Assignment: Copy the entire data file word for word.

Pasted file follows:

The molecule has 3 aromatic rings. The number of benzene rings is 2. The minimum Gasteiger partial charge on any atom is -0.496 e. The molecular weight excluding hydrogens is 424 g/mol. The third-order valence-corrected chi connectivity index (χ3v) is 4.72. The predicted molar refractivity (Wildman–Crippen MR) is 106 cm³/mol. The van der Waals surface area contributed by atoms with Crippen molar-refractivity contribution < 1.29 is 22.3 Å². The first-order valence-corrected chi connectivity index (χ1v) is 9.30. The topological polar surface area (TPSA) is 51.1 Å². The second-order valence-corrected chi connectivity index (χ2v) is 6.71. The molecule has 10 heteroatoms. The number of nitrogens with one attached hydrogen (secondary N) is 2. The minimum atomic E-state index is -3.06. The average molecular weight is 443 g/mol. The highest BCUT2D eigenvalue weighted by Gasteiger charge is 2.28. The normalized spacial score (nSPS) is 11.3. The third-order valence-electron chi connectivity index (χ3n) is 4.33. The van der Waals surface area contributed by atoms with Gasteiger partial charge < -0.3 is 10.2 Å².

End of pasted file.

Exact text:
The molecule has 3 aromatic rings. The number of benzene rings is 2. The minimum Gasteiger partial charge on any atom is -0.496 e. The molecular weight excluding hydrogens is 424 g/mol. The third-order valence-corrected chi connectivity index (χ3v) is 4.72. The predicted molar refractivity (Wildman–Crippen MR) is 106 cm³/mol. The van der Waals surface area contributed by atoms with Crippen molar-refractivity contribution < 1.29 is 22.3 Å². The first-order valence-corrected chi connectivity index (χ1v) is 9.30. The topological polar surface area (TPSA) is 51.1 Å². The second-order valence-corrected chi connectivity index (χ2v) is 6.71. The molecule has 10 heteroatoms. The number of nitrogens with one attached hydrogen (secondary N) is 2. The minimum atomic E-state index is -3.06. The average molecular weight is 443 g/mol. The highest BCUT2D eigenvalue weighted by Gasteiger charge is 2.28. The normalized spacial score (nSPS) is 11.3. The third-order valence-electron chi connectivity index (χ3n) is 4.33. The van der Waals surface area contributed by atoms with Gasteiger partial charge < -0.3 is 10.2 Å².